The worst nightmare of my life was the last month of my mom’s earthly existence. What started as a desire to have her eyelids lifted to improve her eyesight became 4-way bypass surgery, kidney stones, a blood infection, her body filling with clots, and a massive stroke.
Within a month, she was on a ventilator, and then she was gone. We barely knew what hit us.
That was 2005.
Last month the Lord invited me to provide hospice support to a friend whose mom is in the final lap of her earthly life.
His invitation came in a roundabout way:
I take voice lessons every week. We’ve recently had two deaths in our family, and some other things happen as well that tapped our income. When my husband seemed a bit reluctant for me to continue with the voice coach, I decided that I needed to take a break for a while.
In mid-August, I gave a two-week notice, and said that when I got a job I would reschedule.
That was random. I haven’t worked since 2000.
On my way home, I considered taking a part-time job. I decided to check with some employment agencies on the following Monday. That settled, I got back to work writing posts for my blog.
The following morning, I received a call from a friend whom I hadn’t seen in several years.
“Tami, my mom’s health is failing and I need someone who can help me in the mornings. Every time I thought about hiring somebody, your name came to mind. I thought I’d check to see if you might be interested.”
I laughed, and told her about the conversation I had the previous day with my voice coach. I said that under the circumstances, I felt that this was what I was supposed to do.
With a chuckle, she said, “I hope you’re calling him to get back on his schedule as soon as we hang up.”
I assured her that I would do exactly that!
She asked me to began the following Monday morning.
My job is to physically care for the mom, and provide emotional, physical, and spiritual support and “eyes” for the daughter. The daughter has devoted the last seven years of her life to caring for her parents.
Her father went Home a couple of years ago, so now she cares for her mother. Because of her mom’s medical condition, my friend gets up several times every night to tend to her mom. She’s tired – who wouldn’t be?
Consequently, she’s so close to the situation, that it’s easy to lose sight of the larger picture. That’s where I come in. It’s been amazing to have the Lord show me things that the family needs to address…and then have Him pave the way for these delicate conversations.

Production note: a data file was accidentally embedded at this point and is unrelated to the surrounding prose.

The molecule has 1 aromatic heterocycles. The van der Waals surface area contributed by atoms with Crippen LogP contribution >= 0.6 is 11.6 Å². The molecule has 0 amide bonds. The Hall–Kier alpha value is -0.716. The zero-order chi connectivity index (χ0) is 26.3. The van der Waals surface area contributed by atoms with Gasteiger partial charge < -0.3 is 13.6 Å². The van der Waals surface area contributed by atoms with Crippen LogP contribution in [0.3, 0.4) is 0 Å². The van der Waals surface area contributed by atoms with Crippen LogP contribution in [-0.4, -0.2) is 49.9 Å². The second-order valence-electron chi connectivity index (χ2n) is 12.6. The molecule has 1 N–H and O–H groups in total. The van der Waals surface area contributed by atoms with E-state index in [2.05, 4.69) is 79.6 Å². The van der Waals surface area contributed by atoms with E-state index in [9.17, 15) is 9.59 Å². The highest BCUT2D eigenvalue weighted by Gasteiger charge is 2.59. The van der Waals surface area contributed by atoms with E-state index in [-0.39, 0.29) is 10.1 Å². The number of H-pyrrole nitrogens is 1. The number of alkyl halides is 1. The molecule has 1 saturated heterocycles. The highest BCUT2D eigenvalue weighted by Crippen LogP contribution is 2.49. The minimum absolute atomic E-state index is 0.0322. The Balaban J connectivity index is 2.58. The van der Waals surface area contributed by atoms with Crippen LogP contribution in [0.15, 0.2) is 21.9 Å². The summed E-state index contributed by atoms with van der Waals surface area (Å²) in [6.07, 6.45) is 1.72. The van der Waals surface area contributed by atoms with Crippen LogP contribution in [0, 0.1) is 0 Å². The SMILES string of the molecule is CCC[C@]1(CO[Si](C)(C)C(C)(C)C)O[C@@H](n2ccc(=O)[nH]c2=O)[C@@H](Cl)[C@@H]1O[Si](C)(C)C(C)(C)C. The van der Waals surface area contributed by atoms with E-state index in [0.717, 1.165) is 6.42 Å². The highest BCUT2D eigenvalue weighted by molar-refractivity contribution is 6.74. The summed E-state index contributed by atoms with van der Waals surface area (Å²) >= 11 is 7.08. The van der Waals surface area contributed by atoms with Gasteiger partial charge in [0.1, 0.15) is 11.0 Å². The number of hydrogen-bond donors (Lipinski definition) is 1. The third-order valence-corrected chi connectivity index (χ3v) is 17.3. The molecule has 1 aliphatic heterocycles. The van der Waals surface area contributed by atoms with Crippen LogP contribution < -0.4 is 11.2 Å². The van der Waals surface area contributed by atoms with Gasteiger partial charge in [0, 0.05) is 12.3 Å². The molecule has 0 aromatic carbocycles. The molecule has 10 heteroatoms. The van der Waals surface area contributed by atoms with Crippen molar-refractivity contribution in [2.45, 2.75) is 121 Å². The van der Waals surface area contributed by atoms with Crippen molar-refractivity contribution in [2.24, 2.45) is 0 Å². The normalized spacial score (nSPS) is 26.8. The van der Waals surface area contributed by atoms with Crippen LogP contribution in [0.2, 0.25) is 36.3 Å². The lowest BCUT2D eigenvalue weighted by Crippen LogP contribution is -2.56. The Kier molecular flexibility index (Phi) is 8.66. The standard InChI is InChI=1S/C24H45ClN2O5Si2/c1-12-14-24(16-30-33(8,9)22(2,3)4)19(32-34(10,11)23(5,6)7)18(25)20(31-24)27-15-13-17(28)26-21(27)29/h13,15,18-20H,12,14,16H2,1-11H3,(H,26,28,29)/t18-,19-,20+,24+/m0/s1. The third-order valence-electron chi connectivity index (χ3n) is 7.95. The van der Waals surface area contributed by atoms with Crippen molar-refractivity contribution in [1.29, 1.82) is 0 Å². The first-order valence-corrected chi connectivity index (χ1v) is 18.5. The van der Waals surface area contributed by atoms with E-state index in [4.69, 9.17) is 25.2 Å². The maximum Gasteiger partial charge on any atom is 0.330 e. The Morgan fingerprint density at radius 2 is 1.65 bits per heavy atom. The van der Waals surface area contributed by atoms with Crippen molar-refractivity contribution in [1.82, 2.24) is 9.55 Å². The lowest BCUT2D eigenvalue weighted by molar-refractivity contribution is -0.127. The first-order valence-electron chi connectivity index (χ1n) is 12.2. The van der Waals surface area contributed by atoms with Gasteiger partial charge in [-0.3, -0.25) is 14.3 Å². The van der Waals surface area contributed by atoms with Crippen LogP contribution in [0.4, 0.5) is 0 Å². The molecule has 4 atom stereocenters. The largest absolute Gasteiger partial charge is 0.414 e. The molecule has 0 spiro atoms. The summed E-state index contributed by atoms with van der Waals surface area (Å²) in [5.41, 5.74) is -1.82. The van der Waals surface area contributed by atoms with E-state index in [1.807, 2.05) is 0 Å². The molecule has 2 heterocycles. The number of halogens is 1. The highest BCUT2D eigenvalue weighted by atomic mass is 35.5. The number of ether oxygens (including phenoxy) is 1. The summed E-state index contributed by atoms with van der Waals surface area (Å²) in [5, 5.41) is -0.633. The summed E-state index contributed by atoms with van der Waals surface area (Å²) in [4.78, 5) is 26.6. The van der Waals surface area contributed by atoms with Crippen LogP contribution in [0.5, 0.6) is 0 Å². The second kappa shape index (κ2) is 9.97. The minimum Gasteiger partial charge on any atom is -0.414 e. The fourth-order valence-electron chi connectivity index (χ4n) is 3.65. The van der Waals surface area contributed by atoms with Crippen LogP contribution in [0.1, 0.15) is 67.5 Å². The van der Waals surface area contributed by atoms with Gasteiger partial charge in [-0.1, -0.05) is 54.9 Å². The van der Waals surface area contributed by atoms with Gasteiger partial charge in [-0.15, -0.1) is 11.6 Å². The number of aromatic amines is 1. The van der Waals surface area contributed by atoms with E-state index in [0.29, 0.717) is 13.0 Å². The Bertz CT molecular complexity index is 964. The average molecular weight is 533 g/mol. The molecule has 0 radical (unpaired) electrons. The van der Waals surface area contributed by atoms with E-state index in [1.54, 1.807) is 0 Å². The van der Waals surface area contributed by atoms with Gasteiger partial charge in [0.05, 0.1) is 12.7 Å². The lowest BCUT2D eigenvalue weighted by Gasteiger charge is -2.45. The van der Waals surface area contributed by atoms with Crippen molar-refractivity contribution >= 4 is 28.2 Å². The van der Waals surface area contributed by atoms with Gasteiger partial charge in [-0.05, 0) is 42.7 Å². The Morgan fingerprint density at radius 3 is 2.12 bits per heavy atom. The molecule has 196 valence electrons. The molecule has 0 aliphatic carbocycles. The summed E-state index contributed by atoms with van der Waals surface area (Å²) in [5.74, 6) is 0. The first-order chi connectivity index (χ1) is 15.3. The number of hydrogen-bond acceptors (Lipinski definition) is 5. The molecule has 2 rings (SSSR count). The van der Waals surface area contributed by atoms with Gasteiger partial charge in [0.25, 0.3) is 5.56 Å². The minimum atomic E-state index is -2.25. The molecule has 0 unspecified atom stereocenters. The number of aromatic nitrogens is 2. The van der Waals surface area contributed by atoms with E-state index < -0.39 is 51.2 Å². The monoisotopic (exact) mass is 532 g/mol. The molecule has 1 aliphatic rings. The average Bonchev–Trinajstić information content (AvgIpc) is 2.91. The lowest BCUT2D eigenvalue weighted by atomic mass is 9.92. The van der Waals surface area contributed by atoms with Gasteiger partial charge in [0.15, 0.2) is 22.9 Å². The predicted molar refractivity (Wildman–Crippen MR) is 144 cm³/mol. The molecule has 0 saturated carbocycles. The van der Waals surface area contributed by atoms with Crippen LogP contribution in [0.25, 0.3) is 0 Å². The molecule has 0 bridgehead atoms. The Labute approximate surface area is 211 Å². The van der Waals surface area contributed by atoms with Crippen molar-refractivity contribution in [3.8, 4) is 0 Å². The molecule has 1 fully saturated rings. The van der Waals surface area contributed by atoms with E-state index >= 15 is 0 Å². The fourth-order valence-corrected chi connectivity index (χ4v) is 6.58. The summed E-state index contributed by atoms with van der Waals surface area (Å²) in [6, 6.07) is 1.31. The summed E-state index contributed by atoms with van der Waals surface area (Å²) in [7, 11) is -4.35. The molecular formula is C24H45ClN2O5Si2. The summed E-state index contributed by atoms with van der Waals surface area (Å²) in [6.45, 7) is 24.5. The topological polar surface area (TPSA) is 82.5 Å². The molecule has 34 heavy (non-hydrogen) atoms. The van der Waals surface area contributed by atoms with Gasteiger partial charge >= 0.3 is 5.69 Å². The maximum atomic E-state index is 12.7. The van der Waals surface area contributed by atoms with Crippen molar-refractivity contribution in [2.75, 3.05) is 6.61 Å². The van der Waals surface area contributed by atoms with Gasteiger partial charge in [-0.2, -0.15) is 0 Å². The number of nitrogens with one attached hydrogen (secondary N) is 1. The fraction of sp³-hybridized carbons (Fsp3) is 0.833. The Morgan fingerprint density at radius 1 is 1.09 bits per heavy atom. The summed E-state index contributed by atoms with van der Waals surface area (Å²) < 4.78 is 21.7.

While this is a bittersweet time for me (she looks so much like my own mother), I’ve been able to help the daughter think through end-of-life issues that troubled her siblings and her.
I wish I’d had a human come alongside and help me see the scene with greater clarity – and to help me get a handle on things the medical pros around her were overlooking (i.e. either hydrated or pain managed…but not both at the same time. She was bounced back and forth between the medical floor and ICU several times because of this).
At the same time, the Lord Himself was my constant companion in ways I’d never experienced before. His little touches were liberally sprinkled throughout every day. There were visions, glimpses of the spirit realm, timely songs and sermons…even a feather that fell from a bird-less, windless sky.
That’s a story for another day!
The restoration of Mom’s earthly health was not given – but she is eternally healed now! Every problem she had is long gone. While I miss her, I would not wish her back on earth. We’ll be reunited soon enough!
I’m thankful for our journey through the Valley of the Shadow of death – for it is the foundation for my service to this family today. 2 Corinthians 1:4 tells us that we are to comfort others with the comfort with which we have been comforted. I understand how that works now.
Romans 8:28 tells us that God causes all things to work together for good. Because of what I went through, I can reach out and support someone else in that situation. In a weird way, it makes me thankful that I’ve “been there, done that.”
His timing was (as always) impeccable. If my friend had called the morning before this, I would have referred her to someone else. By the time she called, my mind was settled – I would get a part-time job so I could continue my lessons…assuming that I could. The job market here is tight, and it’s been over a decade since I was last employed.
So today I am – crazy as it sounds – thankful for the journey I made through the Valley of the Shadow of Death with my mother. The lessons I learned there are being put to use today, and are benefiting my dear friends.
While trials are hard to stand through, and often painful, when we stay tenderhearted and teachable through them, the Lord can direct us to others who are dealing with similar trials. If we developed compassion, empathy, and greater faith in the Lord, we can comfort others and help them through their difficulties. When we can do this, it has a redeeming quality to life’s ordeals.
On the other hand, if we become angry and bitter, not only are we unable to help others, and thereby see good come from what seemed so bad, but we are apt to only make things worse. Bitterness taints everything and everyone with which it comes in contact.
Oh, and would You give my mom a hug? 😉
Thank you, Journey of Thankfulness, for bringing this to light. Gratitude changes everything, doesn’t it?